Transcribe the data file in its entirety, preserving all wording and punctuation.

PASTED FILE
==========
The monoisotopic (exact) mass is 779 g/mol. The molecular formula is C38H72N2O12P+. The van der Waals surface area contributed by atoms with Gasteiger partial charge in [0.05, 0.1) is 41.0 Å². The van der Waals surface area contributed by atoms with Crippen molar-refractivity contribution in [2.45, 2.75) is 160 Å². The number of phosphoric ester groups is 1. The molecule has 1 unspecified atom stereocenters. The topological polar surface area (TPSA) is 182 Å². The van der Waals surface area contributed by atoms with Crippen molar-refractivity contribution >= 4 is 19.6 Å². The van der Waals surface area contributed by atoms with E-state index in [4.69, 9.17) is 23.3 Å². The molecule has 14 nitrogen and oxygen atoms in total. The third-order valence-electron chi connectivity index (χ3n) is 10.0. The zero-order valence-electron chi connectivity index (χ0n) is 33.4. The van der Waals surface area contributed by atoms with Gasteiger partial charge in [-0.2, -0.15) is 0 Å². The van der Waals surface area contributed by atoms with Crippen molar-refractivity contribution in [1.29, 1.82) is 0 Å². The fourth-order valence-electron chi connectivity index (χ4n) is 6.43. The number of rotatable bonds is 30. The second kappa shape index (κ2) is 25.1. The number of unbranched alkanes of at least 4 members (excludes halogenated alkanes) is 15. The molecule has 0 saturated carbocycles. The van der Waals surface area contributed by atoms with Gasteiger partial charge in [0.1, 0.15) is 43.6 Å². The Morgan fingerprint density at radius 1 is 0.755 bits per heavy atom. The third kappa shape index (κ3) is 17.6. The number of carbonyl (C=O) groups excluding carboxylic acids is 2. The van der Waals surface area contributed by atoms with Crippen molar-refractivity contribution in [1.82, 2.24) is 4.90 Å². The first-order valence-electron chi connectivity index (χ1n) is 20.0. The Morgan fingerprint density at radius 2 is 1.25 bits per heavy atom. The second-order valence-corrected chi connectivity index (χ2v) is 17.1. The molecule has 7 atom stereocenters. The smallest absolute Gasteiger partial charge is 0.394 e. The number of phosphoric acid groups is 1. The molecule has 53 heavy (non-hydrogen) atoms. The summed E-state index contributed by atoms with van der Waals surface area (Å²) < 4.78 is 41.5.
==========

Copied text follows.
The monoisotopic (exact) mass is 779 g/mol. The molecular formula is C38H72N2O12P+. The van der Waals surface area contributed by atoms with Gasteiger partial charge in [0.05, 0.1) is 41.0 Å². The van der Waals surface area contributed by atoms with Crippen molar-refractivity contribution in [2.45, 2.75) is 160 Å². The number of phosphoric ester groups is 1. The molecule has 1 unspecified atom stereocenters. The topological polar surface area (TPSA) is 182 Å². The van der Waals surface area contributed by atoms with Crippen molar-refractivity contribution >= 4 is 19.6 Å². The van der Waals surface area contributed by atoms with E-state index in [4.69, 9.17) is 23.3 Å². The molecule has 14 nitrogen and oxygen atoms in total. The third-order valence-electron chi connectivity index (χ3n) is 10.0. The zero-order valence-electron chi connectivity index (χ0n) is 33.4. The van der Waals surface area contributed by atoms with Gasteiger partial charge in [-0.2, -0.15) is 0 Å². The van der Waals surface area contributed by atoms with Crippen molar-refractivity contribution in [1.29, 1.82) is 0 Å². The fourth-order valence-electron chi connectivity index (χ4n) is 6.43. The number of rotatable bonds is 30. The second kappa shape index (κ2) is 25.1. The number of unbranched alkanes of at least 4 members (excludes halogenated alkanes) is 15. The molecule has 0 saturated carbocycles. The van der Waals surface area contributed by atoms with Gasteiger partial charge in [0.1, 0.15) is 43.6 Å². The Morgan fingerprint density at radius 1 is 0.755 bits per heavy atom. The third kappa shape index (κ3) is 17.6. The number of carbonyl (C=O) groups excluding carboxylic acids is 2. The van der Waals surface area contributed by atoms with Crippen molar-refractivity contribution in [1.82, 2.24) is 4.90 Å². The first-order valence-electron chi connectivity index (χ1n) is 20.0. The Morgan fingerprint density at radius 2 is 1.25 bits per heavy atom. The second-order valence-corrected chi connectivity index (χ2v) is 17.1. The molecule has 7 atom stereocenters. The smallest absolute Gasteiger partial charge is 0.394 e. The number of phosphoric acid groups is 1. The molecule has 53 heavy (non-hydrogen) atoms. The summed E-state index contributed by atoms with van der Waals surface area (Å²) < 4.78 is 41.5.